Fraudsters who try to extort money by impersonating regulators are an ongoing problem, the US FDA says, after the Gujarat FDCA warns drugmakers about a new scam.
Joint Commisioner for Drugs at the Gujarat, India, Food and Drugs Control Administration (FDCA), Y. D. Chauhan, directed in-Pharmatechnologist.com to the warning posted on its website showing a photo of a man who has visited manufacturing facilities in the region posing as a US Food and Drug Administration (FDA) inspector and demanding cash.
Chauhan did not respond to further questions but did confirm one local company Muktesh Healthcare had been targeted by the fraudster last month.
This appears to be the first reported case involving a face-to-face meeting with an FDA impersonator and in India, though FDA spokesperson Stephen king told us the agency has “had these issues for some time now,” citing several other examples of attempted scams using the FDA’s credentials, albeit by telephone or email
In 2011, the US agency issued a warning to the public of an international extortion scams by FDA impersonators. In that case the criminals targeted people who had bought drugs online and, after identifying themselves as FDA special agents, informed them that purchasing drugs over the Internet or the telephone is illegal and demanded payment ‘fines’ of up to $250,000 (€182,000).
Three years earlier, a similar scam emerged with victims being contacted and enticed to buy discounted medicines from the Dominican Republic and, once paid for, being telephoned by a fraudulent ‘FDA special agent’ demanding several thousand dollars due to avoid incarceration for buying drugs illegally.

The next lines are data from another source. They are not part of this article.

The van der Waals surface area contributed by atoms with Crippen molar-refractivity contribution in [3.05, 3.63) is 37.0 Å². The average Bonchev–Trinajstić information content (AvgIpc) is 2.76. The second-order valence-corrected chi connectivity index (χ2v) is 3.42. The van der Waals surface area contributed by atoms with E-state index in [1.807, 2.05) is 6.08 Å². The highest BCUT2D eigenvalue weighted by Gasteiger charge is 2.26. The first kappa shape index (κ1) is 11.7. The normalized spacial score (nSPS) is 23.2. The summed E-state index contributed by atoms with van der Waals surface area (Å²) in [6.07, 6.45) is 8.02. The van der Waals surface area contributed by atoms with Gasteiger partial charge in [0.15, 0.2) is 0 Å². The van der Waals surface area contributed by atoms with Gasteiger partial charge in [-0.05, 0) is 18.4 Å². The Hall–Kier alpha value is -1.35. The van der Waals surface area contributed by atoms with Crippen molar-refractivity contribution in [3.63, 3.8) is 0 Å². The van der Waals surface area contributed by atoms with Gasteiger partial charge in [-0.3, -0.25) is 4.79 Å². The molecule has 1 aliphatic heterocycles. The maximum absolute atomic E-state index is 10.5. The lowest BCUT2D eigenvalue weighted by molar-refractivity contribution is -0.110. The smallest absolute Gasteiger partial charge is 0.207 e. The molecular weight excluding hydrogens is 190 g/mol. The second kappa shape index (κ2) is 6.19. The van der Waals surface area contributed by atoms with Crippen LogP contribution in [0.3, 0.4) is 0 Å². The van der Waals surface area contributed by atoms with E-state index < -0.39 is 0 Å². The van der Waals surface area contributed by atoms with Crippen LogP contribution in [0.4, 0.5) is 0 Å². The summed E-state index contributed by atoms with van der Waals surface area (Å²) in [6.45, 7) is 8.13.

“Impersonating an FDA official is a violation of federal law," said the FDA’s associate commissioner for regulatory affairs Dara Corrigan back in 2011. “FDA special agents and other law enforcement officials are not authorized to impose or collect criminal fines. Only a court can take such action.”
As for swindlers targeting industry, in 2012 the European Directorate for the Quality of Medicines and Healthcare (EDQM) warned manufacturers who held Certificates of Sustainability (CEP) of a fraudulent attempt to obtain money from an organisation called the Directory of Certificates of Sustainability (DCEP).
News of this latest scam comes as the FDA looks to increase the number of (real) inspectors in India , and the return of Commissioner Margaret Hamburg from an eight day tour of India.